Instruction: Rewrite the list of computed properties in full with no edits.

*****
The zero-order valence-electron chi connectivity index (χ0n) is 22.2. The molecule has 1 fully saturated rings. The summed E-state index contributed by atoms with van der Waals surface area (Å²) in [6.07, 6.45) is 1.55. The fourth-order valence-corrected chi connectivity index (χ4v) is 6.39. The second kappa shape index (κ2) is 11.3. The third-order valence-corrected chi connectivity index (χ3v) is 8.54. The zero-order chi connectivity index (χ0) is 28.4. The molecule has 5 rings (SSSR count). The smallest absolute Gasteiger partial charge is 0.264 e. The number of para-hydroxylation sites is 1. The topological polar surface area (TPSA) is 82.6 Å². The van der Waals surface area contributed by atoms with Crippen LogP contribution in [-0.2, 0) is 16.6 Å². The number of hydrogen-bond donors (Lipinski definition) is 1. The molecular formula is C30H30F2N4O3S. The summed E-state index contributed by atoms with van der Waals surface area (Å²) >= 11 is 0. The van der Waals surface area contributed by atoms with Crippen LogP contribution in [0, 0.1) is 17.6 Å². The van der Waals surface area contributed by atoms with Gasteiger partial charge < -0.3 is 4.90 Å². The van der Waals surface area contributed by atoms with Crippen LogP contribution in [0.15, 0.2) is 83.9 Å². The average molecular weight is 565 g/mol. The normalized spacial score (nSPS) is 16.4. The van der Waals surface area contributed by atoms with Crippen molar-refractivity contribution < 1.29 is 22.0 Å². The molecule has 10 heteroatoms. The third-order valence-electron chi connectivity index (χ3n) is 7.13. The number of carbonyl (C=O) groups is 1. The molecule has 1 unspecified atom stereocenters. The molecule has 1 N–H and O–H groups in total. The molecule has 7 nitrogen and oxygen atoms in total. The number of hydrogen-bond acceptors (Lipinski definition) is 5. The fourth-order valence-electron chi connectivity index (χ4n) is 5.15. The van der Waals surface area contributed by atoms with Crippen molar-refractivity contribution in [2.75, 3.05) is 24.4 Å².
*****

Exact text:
The zero-order valence-electron chi connectivity index (χ0n) is 22.2. The molecule has 1 fully saturated rings. The summed E-state index contributed by atoms with van der Waals surface area (Å²) in [6.07, 6.45) is 1.55. The fourth-order valence-corrected chi connectivity index (χ4v) is 6.39. The second kappa shape index (κ2) is 11.3. The third-order valence-corrected chi connectivity index (χ3v) is 8.54. The zero-order chi connectivity index (χ0) is 28.4. The molecule has 5 rings (SSSR count). The smallest absolute Gasteiger partial charge is 0.264 e. The number of para-hydroxylation sites is 1. The topological polar surface area (TPSA) is 82.6 Å². The van der Waals surface area contributed by atoms with Crippen LogP contribution in [-0.2, 0) is 16.6 Å². The number of hydrogen-bond donors (Lipinski definition) is 1. The molecular formula is C30H30F2N4O3S. The summed E-state index contributed by atoms with van der Waals surface area (Å²) >= 11 is 0. The van der Waals surface area contributed by atoms with Crippen LogP contribution in [0, 0.1) is 17.6 Å². The van der Waals surface area contributed by atoms with Gasteiger partial charge < -0.3 is 4.90 Å². The van der Waals surface area contributed by atoms with Crippen LogP contribution in [0.15, 0.2) is 83.9 Å². The average molecular weight is 565 g/mol. The normalized spacial score (nSPS) is 16.4. The van der Waals surface area contributed by atoms with Crippen molar-refractivity contribution < 1.29 is 22.0 Å². The molecule has 10 heteroatoms. The third-order valence-electron chi connectivity index (χ3n) is 7.13. The number of carbonyl (C=O) groups is 1. The molecule has 1 unspecified atom stereocenters. The molecule has 1 N–H and O–H groups in total. The molecule has 7 nitrogen and oxygen atoms in total. The number of hydrogen-bond acceptors (Lipinski definition) is 5. The fourth-order valence-electron chi connectivity index (χ4n) is 5.15. The van der Waals surface area contributed by atoms with Crippen molar-refractivity contribution in [2.75, 3.05) is 24.4 Å².